(Note: Those who are not already registered must show proof of residence)
Vote by mail
Vote early by mail. Get more information at the Minnesota State Secretary’s website.
Help others vote
This effort can be localized to your neighborhood, apartment or workplace. Small measures that can make a difference include reminding a friend they may register on Election Day, driving someone to the polling place, or vouching (verifying residency) for a neighbor in your precinct so they can vote.
If you have questions about voter eligibility, or would like to know more about Get Out The Vote or Ranked Choice Voting efforts this year, contact Ed Day for Metro State Votes at:
email@example.com or firstname.lastname@example.org
ST. PAUL, Minn., Sept. 5, 2017 – At Minnesota State, our core commitments include opening the doors of educational opportunity and ensuring access to an extraordinary education for all Minnesotans. The diversity of our campus communities is a key strength – one that makes us who we are and allows our state colleges and universities to play the critical role they do.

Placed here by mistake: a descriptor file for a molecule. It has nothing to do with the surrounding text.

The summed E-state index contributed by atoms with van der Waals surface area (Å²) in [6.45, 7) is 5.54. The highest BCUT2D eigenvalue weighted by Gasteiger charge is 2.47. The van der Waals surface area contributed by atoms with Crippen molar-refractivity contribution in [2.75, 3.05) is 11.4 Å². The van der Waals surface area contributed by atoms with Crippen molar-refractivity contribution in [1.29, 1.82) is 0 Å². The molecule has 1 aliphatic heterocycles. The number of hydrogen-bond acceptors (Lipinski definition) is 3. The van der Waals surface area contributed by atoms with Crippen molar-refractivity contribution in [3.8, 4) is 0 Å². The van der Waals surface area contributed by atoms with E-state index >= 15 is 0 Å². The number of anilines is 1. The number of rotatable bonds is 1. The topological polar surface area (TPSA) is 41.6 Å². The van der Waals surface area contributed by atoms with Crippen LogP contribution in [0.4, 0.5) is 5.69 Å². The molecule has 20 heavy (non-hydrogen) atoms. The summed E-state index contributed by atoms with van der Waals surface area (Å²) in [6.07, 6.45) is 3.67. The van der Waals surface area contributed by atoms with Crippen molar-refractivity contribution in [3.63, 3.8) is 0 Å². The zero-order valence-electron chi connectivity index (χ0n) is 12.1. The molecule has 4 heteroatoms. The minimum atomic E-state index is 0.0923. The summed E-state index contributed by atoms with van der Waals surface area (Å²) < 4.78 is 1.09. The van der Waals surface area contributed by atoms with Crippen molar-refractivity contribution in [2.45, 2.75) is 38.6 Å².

As our nationwide dialog concerning Deferred Action for Childhood Arrivals (DACA) continues to unfold, we will continue to express our steadfast support for this policy and strongly urge our federal delegation to preserve its protections. Terminating or phasing out DACA would leave thousands of young people across the country, including perhaps some of our students, with uncertain futures. We are committed to working with our students, our faculty, our staff, and our representatives in Washington toward a long-term solution that supports DACA students and allows them to continue to contribute to our vibrant communities throughout Minnesota and to our economy. Our campuses will remain safe and welcoming places of inclusion, hope, and opportunity for all of our students, faculty, and staff.